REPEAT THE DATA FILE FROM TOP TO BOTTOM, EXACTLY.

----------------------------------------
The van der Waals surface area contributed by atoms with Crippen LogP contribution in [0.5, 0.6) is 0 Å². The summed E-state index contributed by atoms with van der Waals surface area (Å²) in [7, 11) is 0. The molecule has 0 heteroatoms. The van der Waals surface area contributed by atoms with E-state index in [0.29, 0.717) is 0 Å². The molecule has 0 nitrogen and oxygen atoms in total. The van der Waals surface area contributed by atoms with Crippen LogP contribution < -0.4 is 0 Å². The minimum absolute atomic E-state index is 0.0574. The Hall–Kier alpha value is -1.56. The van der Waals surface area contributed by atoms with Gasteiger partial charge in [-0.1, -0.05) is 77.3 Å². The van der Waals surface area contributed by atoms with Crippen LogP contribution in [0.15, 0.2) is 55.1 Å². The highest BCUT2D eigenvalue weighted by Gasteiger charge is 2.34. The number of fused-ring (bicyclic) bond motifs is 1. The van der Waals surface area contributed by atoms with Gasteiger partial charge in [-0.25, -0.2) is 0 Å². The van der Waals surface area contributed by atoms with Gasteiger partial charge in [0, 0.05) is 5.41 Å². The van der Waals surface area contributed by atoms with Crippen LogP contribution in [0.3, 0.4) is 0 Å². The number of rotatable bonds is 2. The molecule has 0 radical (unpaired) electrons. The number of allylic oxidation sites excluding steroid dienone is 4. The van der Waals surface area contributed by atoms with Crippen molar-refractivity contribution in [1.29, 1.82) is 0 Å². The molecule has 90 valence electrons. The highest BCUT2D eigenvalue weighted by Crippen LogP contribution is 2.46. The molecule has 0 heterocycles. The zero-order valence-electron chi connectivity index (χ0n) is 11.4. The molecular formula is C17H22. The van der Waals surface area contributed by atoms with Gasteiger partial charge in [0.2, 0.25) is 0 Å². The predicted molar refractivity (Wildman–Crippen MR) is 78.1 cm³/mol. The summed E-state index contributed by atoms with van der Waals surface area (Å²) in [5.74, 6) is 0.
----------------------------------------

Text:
The van der Waals surface area contributed by atoms with Crippen LogP contribution in [0.5, 0.6) is 0 Å². The summed E-state index contributed by atoms with van der Waals surface area (Å²) in [7, 11) is 0. The molecule has 0 heteroatoms. The van der Waals surface area contributed by atoms with E-state index in [0.29, 0.717) is 0 Å². The molecule has 0 nitrogen and oxygen atoms in total. The van der Waals surface area contributed by atoms with Crippen LogP contribution < -0.4 is 0 Å². The minimum absolute atomic E-state index is 0.0574. The Hall–Kier alpha value is -1.56. The van der Waals surface area contributed by atoms with Gasteiger partial charge in [-0.1, -0.05) is 77.3 Å². The van der Waals surface area contributed by atoms with Crippen LogP contribution in [0.15, 0.2) is 55.1 Å². The highest BCUT2D eigenvalue weighted by Gasteiger charge is 2.34. The number of fused-ring (bicyclic) bond motifs is 1. The van der Waals surface area contributed by atoms with Gasteiger partial charge in [-0.25, -0.2) is 0 Å². The van der Waals surface area contributed by atoms with Gasteiger partial charge in [0, 0.05) is 5.41 Å². The van der Waals surface area contributed by atoms with Crippen LogP contribution in [0.3, 0.4) is 0 Å². The number of rotatable bonds is 2. The molecule has 0 radical (unpaired) electrons. The number of allylic oxidation sites excluding steroid dienone is 4. The van der Waals surface area contributed by atoms with Crippen molar-refractivity contribution in [1.29, 1.82) is 0 Å². The molecule has 90 valence electrons. The highest BCUT2D eigenvalue weighted by Crippen LogP contribution is 2.46. The molecule has 0 heterocycles. The zero-order valence-electron chi connectivity index (χ0n) is 11.4. The molecular formula is C17H22. The van der Waals surface area contributed by atoms with Gasteiger partial charge in [0.2, 0.25) is 0 Å². The predicted molar refractivity (Wildman–Crippen MR) is 78.1 cm³/mol. The summed E-state index contributed by atoms with van der Waals surface area (Å²) in [5.74, 6) is 0.